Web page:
Monday, August 11, 2008

Unlawful Enemy Combatants

(Updated). My new FindLaw column (now posted here) examines the curious circumstance in which Salim Hamdan will soon find himself: Given credit for time served, his sentence will have run, but---at least according to current Pentagon plans---he will continue to be detained as an enemy combatant. The column explains and critiques the Bush Administration's account of why such continued detention is permissible. I argue that preventive detention for an indefinite war should require periodic reevaluation of the threat a detainee poses.

In the course of the column, I have occasion to discuss---mostly in passing---the distinction between lawful and unlawful enemy combatants. I refer to another column of mine, written in 2002, as "somewhat naive" in retrospect. My analysis at the time was not wrong, but I overlooked a crucial distinction between lawful and unlawful enemy combatants: The latter may be interrogated. It did not occur to me in 2002 that the main reason the Administration wanted to treat its detainees as unlawful enemy combatants was so that it could interrogate them. Why not? Probably because I assumed that Taliban captives had little in the way of useful info and that al Qaeda captives would not readily reveal what secrets they had.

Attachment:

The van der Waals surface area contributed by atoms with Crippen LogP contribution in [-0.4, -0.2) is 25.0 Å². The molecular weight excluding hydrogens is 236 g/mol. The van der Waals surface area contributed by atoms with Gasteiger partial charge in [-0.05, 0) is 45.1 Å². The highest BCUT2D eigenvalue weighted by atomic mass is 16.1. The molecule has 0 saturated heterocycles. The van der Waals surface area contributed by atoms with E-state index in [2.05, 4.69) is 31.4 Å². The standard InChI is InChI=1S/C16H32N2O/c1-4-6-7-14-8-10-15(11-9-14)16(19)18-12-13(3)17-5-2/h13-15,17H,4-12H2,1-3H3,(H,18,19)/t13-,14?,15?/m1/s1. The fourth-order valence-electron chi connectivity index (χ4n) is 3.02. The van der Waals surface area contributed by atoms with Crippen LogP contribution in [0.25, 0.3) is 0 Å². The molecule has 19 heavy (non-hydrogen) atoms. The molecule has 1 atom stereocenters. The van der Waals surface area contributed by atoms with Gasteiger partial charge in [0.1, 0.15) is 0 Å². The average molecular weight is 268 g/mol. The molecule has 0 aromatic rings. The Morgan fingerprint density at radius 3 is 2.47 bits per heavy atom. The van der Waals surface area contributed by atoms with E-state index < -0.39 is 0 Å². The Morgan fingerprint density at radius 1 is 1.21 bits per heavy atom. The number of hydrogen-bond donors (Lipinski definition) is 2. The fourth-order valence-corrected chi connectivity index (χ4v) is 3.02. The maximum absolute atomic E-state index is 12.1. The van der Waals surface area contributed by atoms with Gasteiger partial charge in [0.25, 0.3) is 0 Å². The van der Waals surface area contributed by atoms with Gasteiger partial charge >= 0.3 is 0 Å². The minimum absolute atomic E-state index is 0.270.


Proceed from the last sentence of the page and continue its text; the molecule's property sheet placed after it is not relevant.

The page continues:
With respect to al Qaeda, this assumption was doubly mistaken: 1) I have since learned that al Qaeda captives had previously divulged valuable information under ordinary (i.e., non-"enhanced" interrogation). And 2) we have all learned that the Administration wanted to---and did---subject some al Qaeda captives to waterboarding and other "harsh" interrogation techniques.

Here I just want to note that the particular form my naivete took was assuming that there was at least some internal logic to the Administration's desire to classify detainees as unlawful combatants. But there wasn't: Even unlawful enemy combatants are entitled under international agreements that bind the U.S. to be treated humanely, so classifying them that way never provided any legal justification for waterboarding. Even if waterboarding is not "torture," it certainly isn't humane treatment.

Coming tomorrow: Part 2 on the Hamdan verdict and sentence.

Posted by Mike Dorf